I will always remember this song as it hit the Detroit airways in 66′. I was living on the east side and although me and my friends still too young at the time couldn’t yet grasp the psychedelic aura, we knew we liked this new wave of strange sounding music coming out of our little transistor radio’s.
Everybody saw it coming!
Future latter-day hippies we definitely would become. LOL
This San Jose California band had one very strange ride from start to finish. This 1968 cover of The Zombies song blasted the european charts to #1 while literally being held down by US radio industry rivalries who hated their manager Mikel Hunter.
Two radio station companies owned by Bill Gavin and Bill Drake were paid off to tell many radio stations and programmers that the song wasn’t going to be a hit and not to play it, but Hunter was a Jock. Black-balling him failed as the song made it into the mainstream by him and others anyway. “I Love You” went to #14 on Billboard Hot 100 & #13 on Cash Box Top 100,. It would have hit #1 here as well if not for all these lunatics.
In reality the band sadly became One Hit Wonders also because of their own label, Capital who refused to release 95% of their own songs they wrote themselves. Citing songs were about drugs and anti-vietnam. Capital was just to moderate for the Rock and Roll times of the late 60s.
Then the story gets even more bizarre as members of the band became involved with the Scientology Cult. Everyone that is others than the bands two singers Gene Mason & Larry Norman. Subsequently Norman quit the band as the song shot through the charts. “People” appeared on American Bandstand & The Tonight Show without him.
The group put out three albums that Capital finally released but never struck another chord like their 68′ hit.
They had one glory, sort of sad because they had one hell of a sound.
Their version exploded and fit in with the psychedelic sound coming out of California. A short nevertheless sweet ride for a while.
Written by Smokey Robinson
Released in 1963
Mary had 10 consecutive #1 hits between 1962-63, this should have been number 11.
There is something about this song that puts a smile on my face but in reality every early Motown song does that. A classic period and a classy singer who started off the very long ride Motown had.
Laughing Boy also made you appreciate the Muse behind the singers with Ivory Joe Hunter’s piano, James Jamerson’s bass and the beat of William “Benny” Benjamin’s drums. Music never had it so good.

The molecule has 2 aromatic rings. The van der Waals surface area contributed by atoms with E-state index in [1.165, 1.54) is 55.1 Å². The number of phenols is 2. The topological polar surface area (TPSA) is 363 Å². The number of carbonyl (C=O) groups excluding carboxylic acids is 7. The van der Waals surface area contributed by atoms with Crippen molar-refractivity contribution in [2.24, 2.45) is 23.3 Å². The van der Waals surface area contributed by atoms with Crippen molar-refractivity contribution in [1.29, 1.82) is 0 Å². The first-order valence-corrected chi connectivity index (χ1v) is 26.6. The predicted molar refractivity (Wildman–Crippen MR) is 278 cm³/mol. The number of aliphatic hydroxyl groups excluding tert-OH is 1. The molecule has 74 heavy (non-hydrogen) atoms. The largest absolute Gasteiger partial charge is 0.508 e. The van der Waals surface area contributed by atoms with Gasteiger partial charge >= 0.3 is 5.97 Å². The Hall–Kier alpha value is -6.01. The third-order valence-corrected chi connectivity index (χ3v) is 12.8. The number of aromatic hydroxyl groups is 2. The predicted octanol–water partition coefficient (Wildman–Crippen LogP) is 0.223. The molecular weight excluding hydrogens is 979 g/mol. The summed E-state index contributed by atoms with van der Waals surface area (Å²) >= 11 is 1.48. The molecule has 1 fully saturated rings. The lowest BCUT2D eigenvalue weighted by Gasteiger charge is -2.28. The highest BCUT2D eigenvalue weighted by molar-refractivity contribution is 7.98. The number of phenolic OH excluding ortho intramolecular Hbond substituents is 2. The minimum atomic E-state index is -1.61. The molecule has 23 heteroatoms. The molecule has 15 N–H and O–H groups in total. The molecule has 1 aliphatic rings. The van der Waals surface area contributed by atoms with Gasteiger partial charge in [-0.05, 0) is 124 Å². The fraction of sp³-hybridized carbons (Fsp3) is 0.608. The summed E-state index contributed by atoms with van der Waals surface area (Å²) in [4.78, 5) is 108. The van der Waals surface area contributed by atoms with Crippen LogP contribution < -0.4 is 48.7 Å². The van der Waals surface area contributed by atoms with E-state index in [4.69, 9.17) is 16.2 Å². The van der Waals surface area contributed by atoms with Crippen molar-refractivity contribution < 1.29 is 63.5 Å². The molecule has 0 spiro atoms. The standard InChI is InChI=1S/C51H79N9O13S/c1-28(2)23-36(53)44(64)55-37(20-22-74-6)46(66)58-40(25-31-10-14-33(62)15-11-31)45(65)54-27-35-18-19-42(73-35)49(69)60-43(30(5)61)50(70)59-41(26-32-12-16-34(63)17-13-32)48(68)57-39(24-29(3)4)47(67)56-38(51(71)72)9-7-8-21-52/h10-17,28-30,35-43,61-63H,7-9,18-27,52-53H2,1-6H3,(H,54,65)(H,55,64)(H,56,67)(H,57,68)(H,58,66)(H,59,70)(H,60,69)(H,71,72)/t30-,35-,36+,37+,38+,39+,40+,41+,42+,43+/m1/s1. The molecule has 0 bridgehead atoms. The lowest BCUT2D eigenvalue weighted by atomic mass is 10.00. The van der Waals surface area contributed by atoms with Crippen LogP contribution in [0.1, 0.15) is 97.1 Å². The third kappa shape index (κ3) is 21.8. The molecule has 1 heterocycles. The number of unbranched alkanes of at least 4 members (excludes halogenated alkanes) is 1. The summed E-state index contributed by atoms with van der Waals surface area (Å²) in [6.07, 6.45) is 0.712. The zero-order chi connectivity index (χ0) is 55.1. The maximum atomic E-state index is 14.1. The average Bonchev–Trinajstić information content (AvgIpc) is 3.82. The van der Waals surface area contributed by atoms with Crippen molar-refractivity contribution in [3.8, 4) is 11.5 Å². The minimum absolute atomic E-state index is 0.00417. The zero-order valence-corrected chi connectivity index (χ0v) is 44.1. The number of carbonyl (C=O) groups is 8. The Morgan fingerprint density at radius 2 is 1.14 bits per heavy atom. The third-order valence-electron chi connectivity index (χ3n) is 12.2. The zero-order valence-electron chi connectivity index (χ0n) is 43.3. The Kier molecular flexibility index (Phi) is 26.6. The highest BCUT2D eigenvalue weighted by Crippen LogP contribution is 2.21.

The power is still out at my house from Wednesday’s wee hours of the morning typhoon storm. Many Miserable people right now and blogging from elsewhere at moment. And OH how the lyrics of this song is so more than true.
“All around, people looking half dead
Walking on the sidewalk, hotter than a match head”.
Outside of Detroit’s own Levi Stubbs of The Four Tops, Marvin Junior’s almost as smooth baritone vocals made this 1965 release soothing to everybody’s soul. His 17 second note holding on the one word “BaaaaaaaaaaaaaaaaaaaaaaaaaaaaaBY” made both females cringe and had the males in awe. The 65′ release of this record hit #3 on the R&B Hot Black Singles chart, its re-release in 1968 hit #10 on billboard 100.
The song defined passion and definitely defined “Soul”.
What an awesome voice that fit in perfectly with the Motown sound but sadly just another artist totally ignored and overlooked by Berry Gordy.
Crawford debuted her first single with Motown that she wrote in 1963, “Forget About Me” then with “My Smile Is Just a Frown (Turned Upside Down)” Written by Smokey Robinson soon following and charting at #39 on the R&B chart. When her next in 64′ “When Someone’s Good To You” didn’t set Gordy’s own world that was strictly in his mind ablaze she wasn’t resigned and as the same story with a lot of other talented artists that came through the doors of Hitsville nobody ended up being good to her.
Released in 1965
When this song came out I originally thought along with everybody in America that it was the Beatles.
Released the year I was born ~ 1957
Written by Arelene Smith